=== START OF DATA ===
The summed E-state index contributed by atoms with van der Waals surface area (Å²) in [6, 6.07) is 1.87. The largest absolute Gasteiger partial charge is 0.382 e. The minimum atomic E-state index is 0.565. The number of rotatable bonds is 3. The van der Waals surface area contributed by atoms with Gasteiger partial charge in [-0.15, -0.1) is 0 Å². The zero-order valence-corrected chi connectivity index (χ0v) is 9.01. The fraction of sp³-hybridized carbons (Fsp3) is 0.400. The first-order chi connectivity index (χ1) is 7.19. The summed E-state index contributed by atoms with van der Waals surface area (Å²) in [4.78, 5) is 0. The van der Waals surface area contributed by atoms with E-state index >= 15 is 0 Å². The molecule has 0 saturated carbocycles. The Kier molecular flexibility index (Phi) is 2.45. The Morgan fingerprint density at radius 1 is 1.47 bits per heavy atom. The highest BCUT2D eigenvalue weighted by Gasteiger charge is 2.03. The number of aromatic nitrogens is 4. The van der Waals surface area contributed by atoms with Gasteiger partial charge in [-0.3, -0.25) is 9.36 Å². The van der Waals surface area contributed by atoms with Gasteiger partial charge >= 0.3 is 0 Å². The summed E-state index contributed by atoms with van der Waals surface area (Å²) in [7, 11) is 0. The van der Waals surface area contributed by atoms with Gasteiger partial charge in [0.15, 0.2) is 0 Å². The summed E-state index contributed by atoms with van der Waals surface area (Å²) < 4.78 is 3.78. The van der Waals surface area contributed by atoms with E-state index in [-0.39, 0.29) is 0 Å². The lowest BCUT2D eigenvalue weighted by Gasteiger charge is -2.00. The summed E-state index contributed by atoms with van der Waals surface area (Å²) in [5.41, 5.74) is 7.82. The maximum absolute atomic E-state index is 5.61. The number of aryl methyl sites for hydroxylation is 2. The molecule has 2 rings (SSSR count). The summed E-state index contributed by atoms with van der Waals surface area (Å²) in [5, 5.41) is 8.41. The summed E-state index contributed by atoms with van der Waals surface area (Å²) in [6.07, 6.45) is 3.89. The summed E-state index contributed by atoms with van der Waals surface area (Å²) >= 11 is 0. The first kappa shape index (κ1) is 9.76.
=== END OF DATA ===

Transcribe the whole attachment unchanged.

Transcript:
The summed E-state index contributed by atoms with van der Waals surface area (Å²) in [6, 6.07) is 1.87. The largest absolute Gasteiger partial charge is 0.382 e. The minimum atomic E-state index is 0.565. The number of rotatable bonds is 3. The van der Waals surface area contributed by atoms with Gasteiger partial charge in [-0.15, -0.1) is 0 Å². The zero-order valence-corrected chi connectivity index (χ0v) is 9.01. The fraction of sp³-hybridized carbons (Fsp3) is 0.400. The first-order chi connectivity index (χ1) is 7.19. The summed E-state index contributed by atoms with van der Waals surface area (Å²) in [4.78, 5) is 0. The van der Waals surface area contributed by atoms with E-state index >= 15 is 0 Å². The molecule has 0 saturated carbocycles. The Kier molecular flexibility index (Phi) is 2.45. The Morgan fingerprint density at radius 1 is 1.47 bits per heavy atom. The highest BCUT2D eigenvalue weighted by Gasteiger charge is 2.03. The number of aromatic nitrogens is 4. The van der Waals surface area contributed by atoms with Gasteiger partial charge in [-0.3, -0.25) is 9.36 Å². The van der Waals surface area contributed by atoms with Gasteiger partial charge >= 0.3 is 0 Å². The summed E-state index contributed by atoms with van der Waals surface area (Å²) in [7, 11) is 0. The van der Waals surface area contributed by atoms with Gasteiger partial charge in [0.15, 0.2) is 0 Å². The summed E-state index contributed by atoms with van der Waals surface area (Å²) < 4.78 is 3.78. The van der Waals surface area contributed by atoms with E-state index in [-0.39, 0.29) is 0 Å². The lowest BCUT2D eigenvalue weighted by Gasteiger charge is -2.00. The summed E-state index contributed by atoms with van der Waals surface area (Å²) in [5.41, 5.74) is 7.82. The maximum absolute atomic E-state index is 5.61. The number of aryl methyl sites for hydroxylation is 2. The molecule has 2 rings (SSSR count). The summed E-state index contributed by atoms with van der Waals surface area (Å²) in [5, 5.41) is 8.41. The summed E-state index contributed by atoms with van der Waals surface area (Å²) in [6.07, 6.45) is 3.89. The summed E-state index contributed by atoms with van der Waals surface area (Å²) >= 11 is 0. The first kappa shape index (κ1) is 9.76.